The Supreme Court’s decision in TransUnion L.L.C. v. Ramirez, 141 S. Ct. 2190 (2021), creates serious constitutional standing obstacles for consumer litigation in federal court, particularly for class actions and claims seeking statutory damages. As explained in another NCLC article, Ramirez held that a credit reporting agency’s false identification of class members as terrorists did not cause...

Holding Off Foreclosures While Homeowners Await Billions in HAF Payments

March 8, 2022

Only about half the states are now accepting homeowner applications for payments from the Homeowner Assistance Fund (HAF), and few funds so far have been distributed. At the same time, because of the end of many COVID-19 related homeowner protections, large numbers of homeowners may soon face foreclosure. This article explains which homeowners are eligible for HAF payments and explores solutions...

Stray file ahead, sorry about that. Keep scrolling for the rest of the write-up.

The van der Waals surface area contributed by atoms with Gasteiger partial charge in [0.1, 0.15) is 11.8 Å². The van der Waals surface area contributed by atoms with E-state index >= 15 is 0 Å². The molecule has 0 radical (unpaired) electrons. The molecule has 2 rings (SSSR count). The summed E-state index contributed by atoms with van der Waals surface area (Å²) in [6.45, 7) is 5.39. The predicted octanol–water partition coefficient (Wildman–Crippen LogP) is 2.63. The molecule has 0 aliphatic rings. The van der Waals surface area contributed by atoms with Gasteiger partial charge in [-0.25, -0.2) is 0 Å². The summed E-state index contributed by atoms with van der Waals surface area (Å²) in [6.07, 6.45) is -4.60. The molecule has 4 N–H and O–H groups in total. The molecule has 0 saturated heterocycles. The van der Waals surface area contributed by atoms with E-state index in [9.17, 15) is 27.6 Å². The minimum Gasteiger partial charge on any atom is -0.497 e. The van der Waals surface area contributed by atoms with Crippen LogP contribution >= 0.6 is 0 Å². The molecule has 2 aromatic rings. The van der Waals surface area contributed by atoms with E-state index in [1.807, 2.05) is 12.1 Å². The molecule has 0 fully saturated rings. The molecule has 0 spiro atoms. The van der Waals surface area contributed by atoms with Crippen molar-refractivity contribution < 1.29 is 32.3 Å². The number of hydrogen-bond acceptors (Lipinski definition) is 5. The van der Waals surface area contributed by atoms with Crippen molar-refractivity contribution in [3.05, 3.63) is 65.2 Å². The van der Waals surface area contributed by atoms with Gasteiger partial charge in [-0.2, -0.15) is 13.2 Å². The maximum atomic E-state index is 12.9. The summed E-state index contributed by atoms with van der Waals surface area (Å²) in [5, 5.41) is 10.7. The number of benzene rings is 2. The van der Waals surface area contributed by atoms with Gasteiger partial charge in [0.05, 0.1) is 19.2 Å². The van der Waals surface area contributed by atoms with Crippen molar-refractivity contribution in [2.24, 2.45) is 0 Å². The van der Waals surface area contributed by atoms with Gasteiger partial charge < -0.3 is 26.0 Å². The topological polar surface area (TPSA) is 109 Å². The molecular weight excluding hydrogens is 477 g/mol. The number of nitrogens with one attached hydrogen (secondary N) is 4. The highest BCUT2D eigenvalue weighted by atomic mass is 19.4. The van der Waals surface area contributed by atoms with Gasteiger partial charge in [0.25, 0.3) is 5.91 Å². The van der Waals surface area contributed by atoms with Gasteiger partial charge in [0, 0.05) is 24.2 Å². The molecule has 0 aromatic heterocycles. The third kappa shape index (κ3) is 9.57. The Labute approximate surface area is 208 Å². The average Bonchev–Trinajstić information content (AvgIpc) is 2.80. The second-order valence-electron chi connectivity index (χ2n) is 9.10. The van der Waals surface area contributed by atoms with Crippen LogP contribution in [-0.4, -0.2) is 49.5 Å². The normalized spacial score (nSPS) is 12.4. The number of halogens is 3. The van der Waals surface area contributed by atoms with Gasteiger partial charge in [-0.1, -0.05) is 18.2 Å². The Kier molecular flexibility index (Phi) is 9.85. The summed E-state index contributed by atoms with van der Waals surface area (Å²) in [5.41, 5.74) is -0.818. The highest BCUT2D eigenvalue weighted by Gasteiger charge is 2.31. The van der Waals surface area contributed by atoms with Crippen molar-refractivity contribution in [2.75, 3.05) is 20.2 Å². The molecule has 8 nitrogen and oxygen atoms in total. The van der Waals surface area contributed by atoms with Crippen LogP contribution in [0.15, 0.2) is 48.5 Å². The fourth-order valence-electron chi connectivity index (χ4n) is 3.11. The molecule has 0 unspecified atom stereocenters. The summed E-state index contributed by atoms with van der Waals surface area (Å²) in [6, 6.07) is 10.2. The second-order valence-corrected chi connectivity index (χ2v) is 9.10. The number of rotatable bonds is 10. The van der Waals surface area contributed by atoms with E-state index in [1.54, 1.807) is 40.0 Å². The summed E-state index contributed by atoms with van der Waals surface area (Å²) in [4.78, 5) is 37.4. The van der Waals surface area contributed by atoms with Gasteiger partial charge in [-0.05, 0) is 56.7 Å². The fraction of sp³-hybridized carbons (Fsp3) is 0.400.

Congressional, First Circuit, CFPB, and VA Actions Affecting Fair Credit Reporting

February 18, 2022

A Congressional amendment, a First Circuit decision, two CFPB administrative issuances, a CFPB report, and a Veterans Administration rule all will have significant consequences for consumer reporting under the Fair Credit Reporting Act (FCRA). This article provides the highlights of these recent developments and their implications for consumers, advocates, and FCRA practitioners.

Hidden Consumer Rights and Remedies Regarding Private Student Loans

February 10, 2022

Widespread misrepresentation about private student loans not being dischargeable in bankruptcy leads to significant consumer remedies. This article explains how to tell if a private student loan is dischargeable in bankruptcy, and sets out remedies where creditors misrepresent that a loan is non-dischargeable or continue collection after a bankruptcy discharges the loan. Other claims are listed against private student loan lenders.

Consumer Advice Dealing with Debt Collectors—Including the New Federal Rules

January 31, 2022